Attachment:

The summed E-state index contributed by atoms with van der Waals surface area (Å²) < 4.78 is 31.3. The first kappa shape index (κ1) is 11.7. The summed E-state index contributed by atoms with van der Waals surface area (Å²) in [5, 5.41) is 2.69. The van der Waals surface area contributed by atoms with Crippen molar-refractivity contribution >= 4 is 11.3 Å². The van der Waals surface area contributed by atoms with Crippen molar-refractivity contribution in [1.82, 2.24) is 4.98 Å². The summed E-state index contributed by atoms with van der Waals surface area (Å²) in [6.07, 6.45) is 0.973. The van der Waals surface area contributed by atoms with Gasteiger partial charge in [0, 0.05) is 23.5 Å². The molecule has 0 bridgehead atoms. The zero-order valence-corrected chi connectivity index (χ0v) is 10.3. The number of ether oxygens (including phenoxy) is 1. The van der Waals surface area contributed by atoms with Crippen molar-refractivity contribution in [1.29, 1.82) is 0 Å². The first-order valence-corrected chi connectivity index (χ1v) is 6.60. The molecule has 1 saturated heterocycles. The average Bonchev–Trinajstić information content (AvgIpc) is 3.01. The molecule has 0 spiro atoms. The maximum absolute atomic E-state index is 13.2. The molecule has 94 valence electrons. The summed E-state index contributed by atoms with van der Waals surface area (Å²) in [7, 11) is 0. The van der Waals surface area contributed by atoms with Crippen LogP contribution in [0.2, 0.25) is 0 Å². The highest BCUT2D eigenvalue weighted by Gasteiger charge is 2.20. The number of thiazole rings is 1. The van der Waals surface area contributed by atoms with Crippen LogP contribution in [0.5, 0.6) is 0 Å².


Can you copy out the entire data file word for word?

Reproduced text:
The summed E-state index contributed by atoms with van der Waals surface area (Å²) < 4.78 is 31.3. The first kappa shape index (κ1) is 11.7. The summed E-state index contributed by atoms with van der Waals surface area (Å²) in [5, 5.41) is 2.69. The van der Waals surface area contributed by atoms with Crippen molar-refractivity contribution >= 4 is 11.3 Å². The van der Waals surface area contributed by atoms with Crippen molar-refractivity contribution in [1.82, 2.24) is 4.98 Å². The summed E-state index contributed by atoms with van der Waals surface area (Å²) in [6.07, 6.45) is 0.973. The van der Waals surface area contributed by atoms with Gasteiger partial charge in [0, 0.05) is 23.5 Å². The molecule has 0 bridgehead atoms. The zero-order valence-corrected chi connectivity index (χ0v) is 10.3. The number of ether oxygens (including phenoxy) is 1. The van der Waals surface area contributed by atoms with Crippen molar-refractivity contribution in [1.29, 1.82) is 0 Å². The first-order valence-corrected chi connectivity index (χ1v) is 6.60. The molecule has 1 saturated heterocycles. The average Bonchev–Trinajstić information content (AvgIpc) is 3.01. The molecule has 0 spiro atoms. The maximum absolute atomic E-state index is 13.2. The molecule has 94 valence electrons. The summed E-state index contributed by atoms with van der Waals surface area (Å²) in [7, 11) is 0. The van der Waals surface area contributed by atoms with Crippen LogP contribution in [0.2, 0.25) is 0 Å². The highest BCUT2D eigenvalue weighted by Gasteiger charge is 2.20. The number of thiazole rings is 1. The van der Waals surface area contributed by atoms with Crippen LogP contribution in [0.5, 0.6) is 0 Å².